There's "rough going" and then there's "rough going". Each partner is an individual human being; and when life dumps so much awful, awful, loss on one person it dumps it on both people. When people go through too much serious loss and grief they have to first figure out how to cope with it all by themselves, before they figure out how to cope with it as a couple. Everyone has his own coping strategies (some people don't have any); and when things get to be so awful each partner spends all his time and mental energy dealing with some awful things sometimes people have nothing left to try work miracles in a marriage that wasn't what it should be in the first place.
Why do people marry the wrong person? Because there's a lot of bad information/advice out there about things like "not expecting it to be perfect" and "marrying your best friend". I knew there were things that weren't quite perfect in the years I was dating my husband, but I thought it was "too much" to expect things to be absolutely and utterly perfect. I married my best friend when - really - some best friends are best not to marry. I believed we should marry someone who had similar values and (ideally) backgrounds; as well as similar ambitions. I did - but it turned out those ways in which we were far from similar didn't show up until all the horrible stuff started to happen in our lives. I even discovered that things like birth order and childhood family's style of dealing with problems played major roles. There's a whole lot a lot of us don't know when we marry someone and truly believe we're marrying the person who is right for us.
What amazes me is that I could write a whole, detailed, book (complete with proof that what I say is that truth, and a "zillion" other divorced people's stories) - and there would still be an amazing number of people who need desperately to cling to the idea that divorces only happen when people don't take marriage and vows seriously enough, or that they "just aren't willing to work at it".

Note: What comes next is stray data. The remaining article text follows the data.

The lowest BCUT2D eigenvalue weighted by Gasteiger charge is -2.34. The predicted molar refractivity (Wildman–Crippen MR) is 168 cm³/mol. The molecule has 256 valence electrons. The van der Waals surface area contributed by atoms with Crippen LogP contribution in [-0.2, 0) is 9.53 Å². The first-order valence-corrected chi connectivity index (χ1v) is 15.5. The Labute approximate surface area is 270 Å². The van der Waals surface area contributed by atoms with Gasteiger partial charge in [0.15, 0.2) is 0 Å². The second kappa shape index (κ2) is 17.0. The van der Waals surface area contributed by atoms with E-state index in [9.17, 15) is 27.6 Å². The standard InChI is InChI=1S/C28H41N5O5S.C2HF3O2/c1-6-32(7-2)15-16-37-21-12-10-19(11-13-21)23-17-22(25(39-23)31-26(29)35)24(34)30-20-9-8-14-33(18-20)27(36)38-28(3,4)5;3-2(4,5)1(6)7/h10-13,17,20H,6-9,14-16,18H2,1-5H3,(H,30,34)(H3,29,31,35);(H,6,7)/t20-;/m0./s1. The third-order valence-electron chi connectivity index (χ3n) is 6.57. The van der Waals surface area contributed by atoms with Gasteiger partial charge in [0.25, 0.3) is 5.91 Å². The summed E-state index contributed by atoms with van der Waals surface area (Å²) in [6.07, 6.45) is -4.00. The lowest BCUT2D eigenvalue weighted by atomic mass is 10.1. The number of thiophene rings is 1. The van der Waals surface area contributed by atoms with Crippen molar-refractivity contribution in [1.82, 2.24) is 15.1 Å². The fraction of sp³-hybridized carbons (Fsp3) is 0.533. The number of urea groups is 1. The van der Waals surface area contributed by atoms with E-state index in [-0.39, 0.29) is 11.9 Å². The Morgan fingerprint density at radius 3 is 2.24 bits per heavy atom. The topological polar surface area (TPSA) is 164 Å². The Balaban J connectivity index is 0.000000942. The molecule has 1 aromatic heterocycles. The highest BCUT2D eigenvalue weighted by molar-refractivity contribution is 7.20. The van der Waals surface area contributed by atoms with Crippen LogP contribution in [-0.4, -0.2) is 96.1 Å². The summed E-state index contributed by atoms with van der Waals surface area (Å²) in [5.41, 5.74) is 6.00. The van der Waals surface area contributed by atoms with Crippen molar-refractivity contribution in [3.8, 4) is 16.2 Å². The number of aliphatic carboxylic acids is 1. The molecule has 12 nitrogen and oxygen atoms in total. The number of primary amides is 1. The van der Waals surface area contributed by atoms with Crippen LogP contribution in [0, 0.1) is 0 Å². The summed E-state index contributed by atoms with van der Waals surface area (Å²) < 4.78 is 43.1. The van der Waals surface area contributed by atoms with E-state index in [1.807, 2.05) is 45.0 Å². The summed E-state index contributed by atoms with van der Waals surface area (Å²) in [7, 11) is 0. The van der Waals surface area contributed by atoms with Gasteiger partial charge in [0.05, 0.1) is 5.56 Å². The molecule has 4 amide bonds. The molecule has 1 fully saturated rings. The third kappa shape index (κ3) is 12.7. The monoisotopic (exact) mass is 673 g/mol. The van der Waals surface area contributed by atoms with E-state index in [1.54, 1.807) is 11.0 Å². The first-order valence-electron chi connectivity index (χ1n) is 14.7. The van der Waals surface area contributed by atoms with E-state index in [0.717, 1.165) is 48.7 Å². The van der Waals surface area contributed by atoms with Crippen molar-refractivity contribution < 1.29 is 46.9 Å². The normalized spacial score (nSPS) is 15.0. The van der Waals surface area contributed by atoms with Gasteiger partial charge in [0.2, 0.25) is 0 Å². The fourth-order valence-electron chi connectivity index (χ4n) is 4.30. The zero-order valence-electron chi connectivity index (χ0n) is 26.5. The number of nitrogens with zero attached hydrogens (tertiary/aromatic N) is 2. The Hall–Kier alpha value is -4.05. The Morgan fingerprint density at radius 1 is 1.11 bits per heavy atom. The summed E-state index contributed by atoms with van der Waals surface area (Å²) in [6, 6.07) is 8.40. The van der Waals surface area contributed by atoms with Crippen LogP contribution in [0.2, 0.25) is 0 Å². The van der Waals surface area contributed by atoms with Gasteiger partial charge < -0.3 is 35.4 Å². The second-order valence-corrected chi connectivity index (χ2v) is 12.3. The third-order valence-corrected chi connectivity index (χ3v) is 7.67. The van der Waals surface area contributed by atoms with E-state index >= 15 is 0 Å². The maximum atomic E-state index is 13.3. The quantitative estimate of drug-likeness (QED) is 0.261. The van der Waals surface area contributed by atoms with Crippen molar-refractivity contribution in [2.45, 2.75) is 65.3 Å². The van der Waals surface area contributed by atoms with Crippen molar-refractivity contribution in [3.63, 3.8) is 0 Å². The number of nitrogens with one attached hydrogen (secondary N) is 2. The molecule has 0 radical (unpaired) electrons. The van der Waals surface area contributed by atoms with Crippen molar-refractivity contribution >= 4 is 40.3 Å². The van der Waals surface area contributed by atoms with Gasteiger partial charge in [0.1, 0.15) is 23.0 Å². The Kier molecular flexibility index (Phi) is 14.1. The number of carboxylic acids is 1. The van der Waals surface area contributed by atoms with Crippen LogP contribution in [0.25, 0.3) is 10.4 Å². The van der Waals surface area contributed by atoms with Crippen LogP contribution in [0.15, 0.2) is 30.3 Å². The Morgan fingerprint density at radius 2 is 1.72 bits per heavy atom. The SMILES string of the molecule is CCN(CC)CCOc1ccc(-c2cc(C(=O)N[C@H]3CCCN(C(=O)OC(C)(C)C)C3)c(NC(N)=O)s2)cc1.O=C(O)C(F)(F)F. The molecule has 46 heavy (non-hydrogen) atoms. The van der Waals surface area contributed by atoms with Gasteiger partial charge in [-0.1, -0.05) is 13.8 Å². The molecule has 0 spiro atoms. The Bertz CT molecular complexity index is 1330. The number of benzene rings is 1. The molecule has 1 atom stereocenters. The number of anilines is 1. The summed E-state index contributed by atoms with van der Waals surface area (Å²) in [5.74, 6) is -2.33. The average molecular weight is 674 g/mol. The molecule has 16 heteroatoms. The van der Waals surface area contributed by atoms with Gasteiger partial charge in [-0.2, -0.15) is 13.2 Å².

Think of the insult it would be to all long-term-married people in the world if I made the statement, "I think the only thing that helps anyone stay married is pure, serendipitous, luck." That's the same kind of misguided, insulting, blanket statement people make about divorced people all the time, only in reverse. "Throw-away society" is a handy buzz-phrase, but I think the problem of divorce goes far deeper, and requires a whole lot more understanding, that just whipping off buzz-phrases.
That was very well said Lisa and I totally agree. BTW, I think you SHOULD right the book on it.
Well...you have two chapters of it maybe.
Seriously, you have a good grip on how it is for a lot of people. So many would be able to relate to what you're saying. I know I did.
Write the dang book, quit incubating it.....it's time to let it fly!
KCC, thank you. The encouragement is nice. I shouldn't admit this in public, but I have things I've been incubating for years. I have no problem whipping up stuff that I don't see as "important", but once I introduce the phrase, "potentially important subject" into the incubation time continues to increase. Ironically, it's my ex-husband who frequently urges me to hatch something. (I've even thought about writing a Hub about incubating, but I keep incubating that too. )
(This thread has actually "done something". I've spent the last 48 hours or so in "high-incubating", which is better than "regular incubating". Maybe that's what drew me to this thread today. I feel like something is about to hatch - but it's just tricky to organize what seems, to me, to be such a broad topic - and yet "microscopic as well" - topic.)
Makes me wonder why I was drawn here as well. *poke poke*
I highly urge you to go for it, Lisa! You have this topic nailed and it's exactly what a lot of people need to hear.
Glad to hear you're in "high incubation"....LOL Take a leap of a faith and run with it.
Someday, you'll look back on this day and laugh.
Obviously any sweeping statements are going to be incorrect for at least a portion of people. However, I do believe that our societies perceptions of marriage have changed dramatically, marriage has become a disposable convenience for many people. It is almost expected to have multiple marriages over the course of your life.